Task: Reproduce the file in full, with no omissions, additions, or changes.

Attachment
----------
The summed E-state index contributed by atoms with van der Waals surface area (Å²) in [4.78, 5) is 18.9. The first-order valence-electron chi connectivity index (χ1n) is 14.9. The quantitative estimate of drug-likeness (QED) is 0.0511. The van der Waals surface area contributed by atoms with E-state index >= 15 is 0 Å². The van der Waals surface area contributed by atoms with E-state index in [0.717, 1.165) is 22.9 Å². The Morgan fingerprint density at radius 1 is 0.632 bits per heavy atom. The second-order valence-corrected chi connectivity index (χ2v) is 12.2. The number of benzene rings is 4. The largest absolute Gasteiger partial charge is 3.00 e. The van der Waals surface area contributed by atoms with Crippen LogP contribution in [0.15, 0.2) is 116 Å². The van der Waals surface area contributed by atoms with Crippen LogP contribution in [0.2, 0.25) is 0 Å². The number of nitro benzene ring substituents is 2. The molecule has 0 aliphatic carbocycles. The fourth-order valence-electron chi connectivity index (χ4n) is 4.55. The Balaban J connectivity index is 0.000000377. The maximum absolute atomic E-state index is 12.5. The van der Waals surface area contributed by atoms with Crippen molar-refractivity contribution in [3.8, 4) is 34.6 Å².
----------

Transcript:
The summed E-state index contributed by atoms with van der Waals surface area (Å²) in [4.78, 5) is 18.9. The first-order valence-electron chi connectivity index (χ1n) is 14.9. The quantitative estimate of drug-likeness (QED) is 0.0511. The van der Waals surface area contributed by atoms with E-state index >= 15 is 0 Å². The van der Waals surface area contributed by atoms with E-state index in [0.717, 1.165) is 22.9 Å². The Morgan fingerprint density at radius 1 is 0.632 bits per heavy atom. The second-order valence-corrected chi connectivity index (χ2v) is 12.2. The number of benzene rings is 4. The largest absolute Gasteiger partial charge is 3.00 e. The van der Waals surface area contributed by atoms with Crippen LogP contribution in [0.15, 0.2) is 116 Å². The van der Waals surface area contributed by atoms with Crippen LogP contribution in [0.2, 0.25) is 0 Å². The number of nitro benzene ring substituents is 2. The molecule has 0 aliphatic carbocycles. The fourth-order valence-electron chi connectivity index (χ4n) is 4.55. The Balaban J connectivity index is 0.000000377. The maximum absolute atomic E-state index is 12.5. The van der Waals surface area contributed by atoms with Crippen molar-refractivity contribution in [3.8, 4) is 34.6 Å².